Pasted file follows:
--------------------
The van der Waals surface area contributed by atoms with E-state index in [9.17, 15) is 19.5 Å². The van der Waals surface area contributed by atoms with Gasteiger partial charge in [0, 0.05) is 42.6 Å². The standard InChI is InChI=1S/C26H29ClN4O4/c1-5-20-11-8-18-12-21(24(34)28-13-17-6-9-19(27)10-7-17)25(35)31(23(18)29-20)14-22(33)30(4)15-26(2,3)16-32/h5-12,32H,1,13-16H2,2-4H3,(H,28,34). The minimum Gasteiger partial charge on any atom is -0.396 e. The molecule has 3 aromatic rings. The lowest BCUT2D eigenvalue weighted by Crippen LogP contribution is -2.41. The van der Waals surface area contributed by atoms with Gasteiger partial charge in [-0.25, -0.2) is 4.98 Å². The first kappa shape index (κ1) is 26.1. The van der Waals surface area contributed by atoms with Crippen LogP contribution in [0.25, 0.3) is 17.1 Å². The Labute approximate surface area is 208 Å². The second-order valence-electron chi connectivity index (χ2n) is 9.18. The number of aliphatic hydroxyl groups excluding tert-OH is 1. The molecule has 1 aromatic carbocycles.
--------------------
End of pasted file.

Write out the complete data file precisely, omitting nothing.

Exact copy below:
The van der Waals surface area contributed by atoms with E-state index in [9.17, 15) is 19.5 Å². The van der Waals surface area contributed by atoms with Gasteiger partial charge in [0, 0.05) is 42.6 Å². The standard InChI is InChI=1S/C26H29ClN4O4/c1-5-20-11-8-18-12-21(24(34)28-13-17-6-9-19(27)10-7-17)25(35)31(23(18)29-20)14-22(33)30(4)15-26(2,3)16-32/h5-12,32H,1,13-16H2,2-4H3,(H,28,34). The minimum Gasteiger partial charge on any atom is -0.396 e. The molecule has 3 aromatic rings. The lowest BCUT2D eigenvalue weighted by Crippen LogP contribution is -2.41. The van der Waals surface area contributed by atoms with Gasteiger partial charge in [-0.25, -0.2) is 4.98 Å². The first kappa shape index (κ1) is 26.1. The van der Waals surface area contributed by atoms with Crippen LogP contribution in [0.25, 0.3) is 17.1 Å². The Labute approximate surface area is 208 Å². The second-order valence-electron chi connectivity index (χ2n) is 9.18. The number of aliphatic hydroxyl groups excluding tert-OH is 1. The molecule has 1 aromatic carbocycles.